Whale is entirely in Korean, maybe they will release English version later? Maybe not? ###



Chinese Collocations

I saw a Japanese publisher tweeted this English textbook: 英語はもっとコロケーションで話そう(Let’s Speak More English with Collocations). On the cover: ‘intense pain’, ‘throbbing pain’, ‘chronic pain’, ‘do business’, ‘establish business’, ‘discuss business’, ‘accept invitations’, ‘accept facts’, ‘accept challenges’, ‘finally decide’, ‘reluctantly decide’, ‘unanimously decide’, and so on.

I looked up the word ‘collocation’ on online English dictionary (Oxford Learner’s Dictionaries) and got this definition:

Collocation: a combination of words in a language, that happens very often and more frequently than would happen by chance.
‘Resounding success’ and ‘crying shame’ are English collocations.

A search on YouTube led me to this video: Collocations In English – Vocabulary Lesson.

From this video by BBC Learning English I got this tip for learning vocabulary:

Instead of learning individual new words, try learning small chunks of language. They will be easier to learn and they make your English sound a lot more natural.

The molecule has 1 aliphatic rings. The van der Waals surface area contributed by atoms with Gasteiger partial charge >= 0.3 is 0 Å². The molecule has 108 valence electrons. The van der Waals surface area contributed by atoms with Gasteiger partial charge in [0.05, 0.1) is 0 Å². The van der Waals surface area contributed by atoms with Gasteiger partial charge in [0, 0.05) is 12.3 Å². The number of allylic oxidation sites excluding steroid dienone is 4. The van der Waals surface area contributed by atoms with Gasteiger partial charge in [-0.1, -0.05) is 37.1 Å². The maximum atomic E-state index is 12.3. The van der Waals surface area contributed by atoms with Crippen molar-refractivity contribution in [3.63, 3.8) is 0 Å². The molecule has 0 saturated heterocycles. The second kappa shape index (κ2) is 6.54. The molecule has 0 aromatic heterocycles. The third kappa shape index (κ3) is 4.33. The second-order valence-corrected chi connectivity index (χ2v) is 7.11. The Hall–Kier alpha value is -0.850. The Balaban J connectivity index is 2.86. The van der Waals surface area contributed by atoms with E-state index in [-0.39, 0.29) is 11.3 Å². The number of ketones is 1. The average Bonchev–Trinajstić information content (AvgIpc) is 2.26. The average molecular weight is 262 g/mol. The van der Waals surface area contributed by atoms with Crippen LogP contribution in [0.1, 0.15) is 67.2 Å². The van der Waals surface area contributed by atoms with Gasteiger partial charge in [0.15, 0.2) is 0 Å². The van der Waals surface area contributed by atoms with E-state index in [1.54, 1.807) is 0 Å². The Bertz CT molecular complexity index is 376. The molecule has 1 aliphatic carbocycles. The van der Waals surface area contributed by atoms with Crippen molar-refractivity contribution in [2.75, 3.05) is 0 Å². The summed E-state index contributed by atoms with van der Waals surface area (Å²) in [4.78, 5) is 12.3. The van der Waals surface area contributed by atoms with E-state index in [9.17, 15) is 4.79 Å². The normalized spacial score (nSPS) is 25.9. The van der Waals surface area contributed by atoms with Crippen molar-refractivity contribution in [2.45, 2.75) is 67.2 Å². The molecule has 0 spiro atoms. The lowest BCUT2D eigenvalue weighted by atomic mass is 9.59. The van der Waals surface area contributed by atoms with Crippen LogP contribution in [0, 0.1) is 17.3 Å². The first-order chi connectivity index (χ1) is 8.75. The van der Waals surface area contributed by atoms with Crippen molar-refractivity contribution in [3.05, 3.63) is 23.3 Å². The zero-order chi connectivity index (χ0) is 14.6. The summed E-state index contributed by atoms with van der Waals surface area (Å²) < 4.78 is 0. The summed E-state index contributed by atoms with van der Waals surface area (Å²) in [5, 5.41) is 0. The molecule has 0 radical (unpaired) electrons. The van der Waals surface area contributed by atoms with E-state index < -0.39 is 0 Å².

learn small chunks

BBC Learning English on YouTube

I thought it was interesting and maybe I should apply it to my Chinese because my Chinese word book sometimes teaches usages for words like this: 裤子 [kùzi] (trousers) – 穿裤子 [chuān kùzi] (to wear trousers).

I also found this Japanese website to memorize a lot of Chinese collocations (with audio):

Chinese Collocations

Chinese Collocations (website in Japanese)

From now on, I will pay attention to memorizing Chinese words in ‘small chunks’.
I think it is true that it will build my confidence in speaking Chinese than just memorize Chinese words individually.
Even though, memorizing in small chunks is no small task either. 加油!###